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And we're off

24 May 2024
| by Field Team

The Field team dives into the chaos of a snap election, capturing the immediate aftermath and what lies ahead.

For a brief few hours on Wednesday, politicians, businesses, journalists and lobbyists all found themselves in the same boat. You wake up in the morning with a plan of action for the days, weeks, and months ahead. When the first rumblings of an election announcement became apparent at 10am they were immediately dismissed. We’d all heard it before. By 6pm we were all cancelling holiday arrangements, returning to our offices, ripping up carefully made plans between now and July. Rishi’s strategy was to catch Labour off guard and he has - along with the rest of the country. 

The announcement itself didn’t go quite as planned, however. It went swimmingly, but only in the sense that by the time the prime minister retreated back into number 10, he looked like a man who had attempted a width of the Thames while fully suited and booted. Often Sunak comes across like a leader who exercises poor judgement but also suffers from a disproportionate amount of bad luck. 

As is always the case with snap elections, the first couple of days are something of a phoney war: as TWFW goes to pixel, the final business of the House is being concluded as laws are rushed onto the statute book, MPs are hastily standing down, party staff are dusting off the campaign machine, central offices are hurriedly appointing candidates to vacant seats.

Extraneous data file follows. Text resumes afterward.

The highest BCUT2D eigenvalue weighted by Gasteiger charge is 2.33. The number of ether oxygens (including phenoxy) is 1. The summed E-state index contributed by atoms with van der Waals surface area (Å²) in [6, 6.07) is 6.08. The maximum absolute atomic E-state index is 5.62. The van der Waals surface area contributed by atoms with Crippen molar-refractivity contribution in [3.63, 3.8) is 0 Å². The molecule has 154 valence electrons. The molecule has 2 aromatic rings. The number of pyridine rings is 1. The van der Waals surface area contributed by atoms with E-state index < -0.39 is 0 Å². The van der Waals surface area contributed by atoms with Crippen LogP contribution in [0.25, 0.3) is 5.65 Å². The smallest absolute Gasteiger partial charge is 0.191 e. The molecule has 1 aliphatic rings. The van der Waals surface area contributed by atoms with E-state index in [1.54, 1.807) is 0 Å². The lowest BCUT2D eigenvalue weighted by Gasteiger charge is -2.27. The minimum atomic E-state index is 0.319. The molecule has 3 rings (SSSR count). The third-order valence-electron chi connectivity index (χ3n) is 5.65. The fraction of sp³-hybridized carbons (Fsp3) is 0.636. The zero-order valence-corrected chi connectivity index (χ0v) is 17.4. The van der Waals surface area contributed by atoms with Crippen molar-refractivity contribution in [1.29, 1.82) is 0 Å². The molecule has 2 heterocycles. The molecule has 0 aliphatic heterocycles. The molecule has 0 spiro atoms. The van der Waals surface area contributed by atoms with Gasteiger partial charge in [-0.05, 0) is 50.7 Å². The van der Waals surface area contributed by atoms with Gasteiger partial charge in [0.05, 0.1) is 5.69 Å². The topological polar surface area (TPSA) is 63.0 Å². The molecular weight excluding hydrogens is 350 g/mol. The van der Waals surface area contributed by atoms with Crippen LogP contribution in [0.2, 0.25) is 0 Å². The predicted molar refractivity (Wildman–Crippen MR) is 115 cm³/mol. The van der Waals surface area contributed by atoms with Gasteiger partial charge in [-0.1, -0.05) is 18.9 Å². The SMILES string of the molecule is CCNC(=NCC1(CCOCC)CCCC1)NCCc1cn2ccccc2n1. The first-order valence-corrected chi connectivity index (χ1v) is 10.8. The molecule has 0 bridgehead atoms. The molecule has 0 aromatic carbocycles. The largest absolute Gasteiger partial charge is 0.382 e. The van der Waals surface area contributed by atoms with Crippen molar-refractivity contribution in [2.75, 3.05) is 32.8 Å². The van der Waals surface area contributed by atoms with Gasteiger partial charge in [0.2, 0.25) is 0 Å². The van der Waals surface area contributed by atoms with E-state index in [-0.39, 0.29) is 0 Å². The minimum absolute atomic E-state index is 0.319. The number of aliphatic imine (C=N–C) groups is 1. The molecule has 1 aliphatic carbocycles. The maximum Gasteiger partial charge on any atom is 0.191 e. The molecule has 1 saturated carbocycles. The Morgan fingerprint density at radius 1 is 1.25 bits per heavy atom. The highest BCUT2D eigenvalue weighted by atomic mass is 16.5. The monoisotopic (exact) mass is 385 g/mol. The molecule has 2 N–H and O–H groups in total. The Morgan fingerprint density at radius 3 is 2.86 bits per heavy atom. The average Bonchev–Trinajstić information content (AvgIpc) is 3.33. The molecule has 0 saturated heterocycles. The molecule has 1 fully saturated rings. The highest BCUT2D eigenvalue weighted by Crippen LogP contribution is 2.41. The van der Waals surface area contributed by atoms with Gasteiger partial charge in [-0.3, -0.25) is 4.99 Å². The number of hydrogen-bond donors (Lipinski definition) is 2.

More importantly, what comes next? Expect extreme repetition. The main lines are already out: Rishi Sunak will say as many times as he can “Labour haven’t got a plan” and “Rwanda”. Keir Starmer will say “change”, “change”, and for those hard of hearing at the back, he will shout “change”. Richard Tice will say “I’m just as good as Nigel – and anyway Nigel is working for the UK by working for Trump”.

From here, the parties and their leaders will tour various battleground seats: watch out for a steady stream of football grounds, factories and hospitals, with smiling placard-clutching activists (or moonlighting councillors) asking easy half-volley questions for the cameras. The next real big bang moment will be the manifestos, likely to be coordinated to come out in successive days in a few weeks’ time. 

The traditional debate over TV debates is well underway: the PM is 20 points behind so he wants a debate every week. Can you imagine? One way or another they’ll frame the second half of the campaign. 

Relentless daily polling will show who is up and who is down. Look out for the Labour “wobble” that’s bound to be reported in about week 3. Watch for claims England winning against a second rate side in the Euros might save the PM. 

For the next six weeks, you can expect the substantial policy discussion to be put to one side and the political circus to take over. There will be slogans, speeches, own goals and gaffes; polls, protests, and an endless stream of lobby journalist tweets, reheated pledges, half-baked analysis and empty rhetoric. 

Most importantly the countdown is on. Polls will open at 0700 on July 4. By 0700 on July 5, we should know who the next Prime Minister will be – and not just be predicting it. 

If you have any questions about the general election, or how it will impact your sector, email us at In the meantime, enjoy the chaos.

(Photo provided by PA Wire)

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